wide improvement program and this work is continuing. the worry from people we've spoken to is that the culture here at sellafield could make it difficult for workers to come forward if they have concerns and that, they say, could have a knock—on effect on safety at what's the largest nuclear waste site in western europe. in one case, a member of the underwater diving team alleged he was bullied after raising safety concerns. in another, a worker received an internal dose of plutonium after a bag of nuclear waste was opened. redacted emails linked to the incident and the follow up investigation refer to allegations of threatening behaviour and claims of a cover up. an internal report said new measures were put in place to prevent a similar accident in the future. somebody has to do something. somebody has to stand up. carl connor resigned injanuary after 13 years at sellafield. he says he had a breakdown caused by bullying. those dedicated professionals deserve to be treated properly. i don't feel they are as it stands. i feel like that's a major risk.
and so i'm coming forward as a whistleblower in the hope that i can change that. sellafield said it is working to improve its processes so staff can have confidence that when issues are raised, they are dealt with. it says it accepts it has more work to do, but remains committed to eradicating unacceptable behaviour from the workplace. jim reed, bbc news. more than 70 women from one town have had their private, often naked, images stolen and shared online by people in their community. the photos, some of them of underage girls, are thought to have been stolen by hackers, or provided by former boyfriends and uploaded anonymously on a website which features women from across the world. our reporter patrick clahane has spoken to a number of victims who've set up a group to try to getjustice. it felt quite threatening, like a personal attack, even though there were tens, maybe hundreds of girls from my local area.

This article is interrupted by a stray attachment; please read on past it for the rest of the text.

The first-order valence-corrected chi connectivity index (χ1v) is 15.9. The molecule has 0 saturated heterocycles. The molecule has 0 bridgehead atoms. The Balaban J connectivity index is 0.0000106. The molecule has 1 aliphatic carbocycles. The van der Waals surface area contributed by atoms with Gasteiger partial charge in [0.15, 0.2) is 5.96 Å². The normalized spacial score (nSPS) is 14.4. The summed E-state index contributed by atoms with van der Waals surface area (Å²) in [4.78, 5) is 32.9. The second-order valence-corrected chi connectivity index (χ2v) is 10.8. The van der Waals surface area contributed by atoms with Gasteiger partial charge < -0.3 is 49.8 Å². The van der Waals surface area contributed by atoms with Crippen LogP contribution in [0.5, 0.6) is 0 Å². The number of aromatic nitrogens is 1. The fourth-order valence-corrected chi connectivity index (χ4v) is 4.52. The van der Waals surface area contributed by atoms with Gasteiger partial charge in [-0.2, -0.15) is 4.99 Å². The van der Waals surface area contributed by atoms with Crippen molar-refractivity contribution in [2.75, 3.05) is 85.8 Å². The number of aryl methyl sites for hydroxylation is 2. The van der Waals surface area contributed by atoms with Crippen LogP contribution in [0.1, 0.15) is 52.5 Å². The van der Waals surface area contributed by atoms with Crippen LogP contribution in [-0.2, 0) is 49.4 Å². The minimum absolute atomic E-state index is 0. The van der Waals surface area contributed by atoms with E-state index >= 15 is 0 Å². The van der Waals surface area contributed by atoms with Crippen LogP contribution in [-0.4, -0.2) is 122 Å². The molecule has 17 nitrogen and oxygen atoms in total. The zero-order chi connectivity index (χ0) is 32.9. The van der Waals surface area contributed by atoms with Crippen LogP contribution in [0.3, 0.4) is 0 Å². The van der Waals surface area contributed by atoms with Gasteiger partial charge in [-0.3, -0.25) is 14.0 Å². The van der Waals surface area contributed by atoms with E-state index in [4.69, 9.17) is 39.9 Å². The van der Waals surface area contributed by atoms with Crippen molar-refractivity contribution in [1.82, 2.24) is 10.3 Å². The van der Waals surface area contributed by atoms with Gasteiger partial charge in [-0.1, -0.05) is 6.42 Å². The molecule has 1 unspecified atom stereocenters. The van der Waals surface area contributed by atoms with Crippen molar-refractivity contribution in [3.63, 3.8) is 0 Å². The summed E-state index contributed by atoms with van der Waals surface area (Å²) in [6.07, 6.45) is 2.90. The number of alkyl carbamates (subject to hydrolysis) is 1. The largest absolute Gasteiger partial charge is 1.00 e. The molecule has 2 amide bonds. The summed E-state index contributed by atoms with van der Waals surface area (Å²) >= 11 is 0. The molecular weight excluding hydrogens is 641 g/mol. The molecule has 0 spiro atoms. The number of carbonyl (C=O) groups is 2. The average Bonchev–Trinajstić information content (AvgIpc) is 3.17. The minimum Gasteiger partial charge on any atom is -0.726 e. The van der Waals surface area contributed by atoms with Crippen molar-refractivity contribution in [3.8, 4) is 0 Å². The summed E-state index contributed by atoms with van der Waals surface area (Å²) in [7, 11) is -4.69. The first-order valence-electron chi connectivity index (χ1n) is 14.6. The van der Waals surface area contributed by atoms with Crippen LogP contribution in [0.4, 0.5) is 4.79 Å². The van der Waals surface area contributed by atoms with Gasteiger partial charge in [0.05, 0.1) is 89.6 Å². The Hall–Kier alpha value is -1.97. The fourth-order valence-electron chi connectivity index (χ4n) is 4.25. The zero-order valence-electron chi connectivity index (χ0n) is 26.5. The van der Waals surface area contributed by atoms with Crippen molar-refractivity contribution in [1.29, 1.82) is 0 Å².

ruby is one of around 70 women living in her town who've had their private images stolen and shared online by people they probably know. the images themselves, they were taken from one of my private friend's facebook albums when i was actually under 18. the images of ruby weren't explicit, but they were put on a website where people anonymously request and trade private, often naked images of women who live in their area. it's thought the images are often taken via hacking or uploaded by people known to the victims. charities say online forums like this are becoming commonplace. four years ago, we were doing sort of 60 or 70 cases a month. a year ago it was 120, and now it's 400. and i think that demonstrates a growing problem. there are more victims, more perpetrators, more websites. content travels further and faster than it ever has before. these are some of the comments that are on the website. "not much of a looker, but i love